Let’s congratulate a group of Fairview High School (Boulder, Colorado) students who won second place in the senior group documentary category in the annual National History Day competition. Kali, Charlie, Rohith, Jessica, and Jack put together an excellent collection of resources to trace the history of polio in the United States from its emergence as an epidemic disease in the 1890s through the success of the 1954 vaccine trial.
They look at Kolmer’s and Brodie’s ill-fated attempts to develop and test poliovirus vaccines in the mid-1930. They also discuss difficult aspects of the vaccine’s history, such as a reliance on testing in animals and in vulnerable human subjects.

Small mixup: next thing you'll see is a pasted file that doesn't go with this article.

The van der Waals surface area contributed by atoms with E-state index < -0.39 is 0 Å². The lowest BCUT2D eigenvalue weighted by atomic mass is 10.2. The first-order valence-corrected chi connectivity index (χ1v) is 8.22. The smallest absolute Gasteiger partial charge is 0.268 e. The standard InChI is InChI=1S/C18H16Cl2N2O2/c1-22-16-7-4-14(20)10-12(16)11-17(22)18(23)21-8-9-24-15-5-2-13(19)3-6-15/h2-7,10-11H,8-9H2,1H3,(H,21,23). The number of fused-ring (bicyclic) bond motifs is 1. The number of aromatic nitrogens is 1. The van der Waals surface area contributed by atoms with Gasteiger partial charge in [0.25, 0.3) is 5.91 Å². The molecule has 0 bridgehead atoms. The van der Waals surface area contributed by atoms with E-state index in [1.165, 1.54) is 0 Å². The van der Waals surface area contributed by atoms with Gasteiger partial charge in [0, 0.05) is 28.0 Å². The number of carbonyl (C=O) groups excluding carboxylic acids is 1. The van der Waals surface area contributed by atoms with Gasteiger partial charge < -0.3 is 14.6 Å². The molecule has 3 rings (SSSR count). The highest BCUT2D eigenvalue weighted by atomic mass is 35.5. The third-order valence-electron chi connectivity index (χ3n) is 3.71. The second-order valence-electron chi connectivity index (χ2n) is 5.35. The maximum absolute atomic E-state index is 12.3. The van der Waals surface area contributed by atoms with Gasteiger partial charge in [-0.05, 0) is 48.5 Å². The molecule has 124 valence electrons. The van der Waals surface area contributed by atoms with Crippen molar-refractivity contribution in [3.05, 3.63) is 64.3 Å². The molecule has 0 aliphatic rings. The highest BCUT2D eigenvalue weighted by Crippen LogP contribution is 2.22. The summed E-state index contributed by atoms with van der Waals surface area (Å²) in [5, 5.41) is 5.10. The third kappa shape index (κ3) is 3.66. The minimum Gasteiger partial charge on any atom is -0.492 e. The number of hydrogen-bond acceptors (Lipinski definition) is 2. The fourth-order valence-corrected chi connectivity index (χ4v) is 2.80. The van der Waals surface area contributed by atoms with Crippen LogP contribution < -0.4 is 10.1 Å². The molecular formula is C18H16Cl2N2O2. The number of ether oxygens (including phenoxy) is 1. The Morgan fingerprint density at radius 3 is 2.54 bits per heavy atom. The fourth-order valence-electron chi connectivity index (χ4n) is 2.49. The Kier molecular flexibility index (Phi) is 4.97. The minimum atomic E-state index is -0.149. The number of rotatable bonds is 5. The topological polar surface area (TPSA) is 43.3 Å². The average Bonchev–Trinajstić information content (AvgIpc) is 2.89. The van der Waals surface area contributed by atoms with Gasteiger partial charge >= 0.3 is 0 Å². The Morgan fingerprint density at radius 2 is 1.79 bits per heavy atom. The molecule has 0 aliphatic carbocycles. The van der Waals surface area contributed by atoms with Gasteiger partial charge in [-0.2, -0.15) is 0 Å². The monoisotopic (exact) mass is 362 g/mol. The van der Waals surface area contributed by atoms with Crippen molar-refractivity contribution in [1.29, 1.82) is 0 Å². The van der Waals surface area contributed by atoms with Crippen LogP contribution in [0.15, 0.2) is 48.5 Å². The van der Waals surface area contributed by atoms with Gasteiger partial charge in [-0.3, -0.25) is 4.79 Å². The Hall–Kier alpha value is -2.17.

The historic footage the students put together shows treatment of children stricken with paralytic polio, as well as shots of Salk at work in his laboratory, the labs where experimental animals were kept, and scenes from the trial itself. Audio of an interview with Peter Salk, MD, son of Jonas Salk, MD, is a welcome addition: you don’t often hear his perspective (though you do frequently see the photograph of him receiving his father’s experimental vaccine in 1953).
Salk 1954 Vaccine Trials
To see more videos from and about the competition, visit their YouTube channel.
The next National History Day contest will be held June 2013 – but, if you’re interested in entering a paper, website, performance, documentary, or exhibit, start now, because the program depends on months of primary and secondary source research. See the National History Day website for more information on the program.